“I feel like we have to push a little bit harder to make sure everybody knows that we’re not slacking off, we can do the same things men can do,” she said. “I felt that pressure. And a lot of other girls with me felt that pressure, too.”

Bucko, United States Marine Corps Recruiting, Permanent Contact Station Hayden, recalled that Eitel was “super quiet” the day they met at his office.

She is described as the strong, silent type.

“I don’t even think she said a word to start off,” Bucko said.

She warmed up quickly, though, and he had no doubts she would do well in San Diego. She was smart, physically fit, and had a good work ethic.

“She’s always been a solid performer. That’s why she got selected,” he said. “We were definitely looking for top, proven performers.”

Of 60 girls in her boot camp on day one, 53 graduated at the MCRD in San Diego. With her parents in the crowd, her thoughts drifted back to the Reaper, reaching the top and receiving the Eagle Globe and Anchor.

It was stressful and hard, she recalled.

“I wasn’t going to stop. But my body was so exhausted," Eitel said. "My will to walk was the only thing keeping me walking.”


Here’s how Tim Kirkpatrick, at, described what recruits endured:

“Toward the end of their days-long test, each recruit must negotiate one of the toughest hikes up one of the steepest hills in Camp Pendleton, best known as the “Reaper.” This is the final test before earning the title of U.S. Marine.

As darkness still blankets the recruits outside their berthing area, drill instructors blare their high-decibel horns to awaken those who are about to experience the Reaper. The young troops quickly pack up their heavy gear and begin the last 9.7-mile hike of basic training as they approach the 700-foot-tall hill.

As each recruit ascends the hill, the fatigue of spending days on minimal rations and little sleep sets in. Each of the recruits must now motivate one another to overcome the struggle and make it up the tall hill. This final hike pays homage to the brave Marines who willed themselves to the top of Mount Suribachi, securing the area from their Japanese enemy.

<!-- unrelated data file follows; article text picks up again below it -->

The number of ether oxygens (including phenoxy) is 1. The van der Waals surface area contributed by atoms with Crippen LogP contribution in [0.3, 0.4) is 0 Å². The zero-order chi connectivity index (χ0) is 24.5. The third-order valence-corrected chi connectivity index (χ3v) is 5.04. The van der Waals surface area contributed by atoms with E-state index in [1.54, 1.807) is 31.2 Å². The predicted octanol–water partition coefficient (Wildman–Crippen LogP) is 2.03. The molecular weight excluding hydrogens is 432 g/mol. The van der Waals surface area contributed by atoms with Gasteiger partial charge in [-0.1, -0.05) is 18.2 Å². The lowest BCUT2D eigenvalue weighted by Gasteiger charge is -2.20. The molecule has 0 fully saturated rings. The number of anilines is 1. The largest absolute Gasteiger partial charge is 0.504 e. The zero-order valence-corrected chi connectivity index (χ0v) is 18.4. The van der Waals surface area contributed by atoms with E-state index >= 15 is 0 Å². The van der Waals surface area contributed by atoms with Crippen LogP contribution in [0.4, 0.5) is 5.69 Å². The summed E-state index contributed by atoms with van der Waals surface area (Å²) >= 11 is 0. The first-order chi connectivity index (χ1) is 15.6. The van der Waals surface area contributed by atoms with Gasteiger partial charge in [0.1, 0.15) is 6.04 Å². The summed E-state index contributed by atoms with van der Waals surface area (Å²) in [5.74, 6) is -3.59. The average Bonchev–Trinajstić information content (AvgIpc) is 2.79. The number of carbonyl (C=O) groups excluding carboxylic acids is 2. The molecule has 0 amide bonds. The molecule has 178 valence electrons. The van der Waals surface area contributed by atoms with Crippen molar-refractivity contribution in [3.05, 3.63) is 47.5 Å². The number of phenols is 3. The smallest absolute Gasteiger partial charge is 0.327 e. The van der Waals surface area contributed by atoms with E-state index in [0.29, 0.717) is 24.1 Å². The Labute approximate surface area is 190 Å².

This final test of fortitude is just the beginning of a long career for these soon-to-be Marines, as life in the Corps is just as tough as the last 13-weeks they’ve endured. Pushed by an overwhelming amount of motivation, recruits surpass obstacles they didn’t know even existed before boot camp.

Recruits approach this final challenge, charging as hard as they can, screaming out war cries, and pushing their bodies beyond limits. Before they know it, they’ve reached their ultimate goal: becoming a United States Marine.

Overcome with emotion, the young Marines open their palms to receive their Eagle, Globe, and Anchor from a once-demanding drill instructor, who now calls them a brother.”


Eitel was a standout high school student with multiple college scholarship offers. She instead opted for the military, committing to five years, with plans to make it a career.

Her father served in the Army National Guard.

Eitel has been home several weeks, visiting with friends and family and relaxing, while working out and staying sharp.

“I’m honestly still recovering from boot camp,” she said. “It was pretty stressful on my body.”

She leaves Monday for Camp Pendleton and starts with Alpha Company on June 1.

Until then, she is sleeping in, right?

Eitel, for the first time in a 30-minute interview, laughs.

“I still get up at 5 o'clock in the morning,” she said.



Lydia Eitel of Athol recently graduated from the Marine Corps' boot camp as part of the first gender-integrated company to be trained in San Diego.


Lydia Eitel in action at the Marines boot camp on the West Coast.